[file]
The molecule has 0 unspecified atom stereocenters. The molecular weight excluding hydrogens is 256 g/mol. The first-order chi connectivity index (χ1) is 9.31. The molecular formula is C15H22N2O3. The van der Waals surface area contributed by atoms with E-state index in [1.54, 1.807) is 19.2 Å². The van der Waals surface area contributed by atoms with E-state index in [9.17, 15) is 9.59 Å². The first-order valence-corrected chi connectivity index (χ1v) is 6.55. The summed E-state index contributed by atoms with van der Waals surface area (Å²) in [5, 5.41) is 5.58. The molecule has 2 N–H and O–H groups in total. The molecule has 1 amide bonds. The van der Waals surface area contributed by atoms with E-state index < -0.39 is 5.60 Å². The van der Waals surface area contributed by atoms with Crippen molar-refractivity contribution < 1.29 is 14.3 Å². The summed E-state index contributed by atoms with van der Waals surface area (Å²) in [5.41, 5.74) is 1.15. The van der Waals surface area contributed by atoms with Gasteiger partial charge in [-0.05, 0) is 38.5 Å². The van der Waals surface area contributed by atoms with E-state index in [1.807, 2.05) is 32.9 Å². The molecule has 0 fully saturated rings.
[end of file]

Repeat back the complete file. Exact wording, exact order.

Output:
The molecule has 0 unspecified atom stereocenters. The molecular weight excluding hydrogens is 256 g/mol. The first-order chi connectivity index (χ1) is 9.31. The molecular formula is C15H22N2O3. The van der Waals surface area contributed by atoms with E-state index in [1.54, 1.807) is 19.2 Å². The van der Waals surface area contributed by atoms with E-state index in [9.17, 15) is 9.59 Å². The first-order valence-corrected chi connectivity index (χ1v) is 6.55. The summed E-state index contributed by atoms with van der Waals surface area (Å²) in [5, 5.41) is 5.58. The molecule has 2 N–H and O–H groups in total. The molecule has 1 amide bonds. The van der Waals surface area contributed by atoms with E-state index < -0.39 is 5.60 Å². The van der Waals surface area contributed by atoms with Crippen molar-refractivity contribution < 1.29 is 14.3 Å². The summed E-state index contributed by atoms with van der Waals surface area (Å²) in [5.41, 5.74) is 1.15. The van der Waals surface area contributed by atoms with Gasteiger partial charge in [-0.05, 0) is 38.5 Å². The van der Waals surface area contributed by atoms with E-state index in [1.807, 2.05) is 32.9 Å². The molecule has 0 fully saturated rings.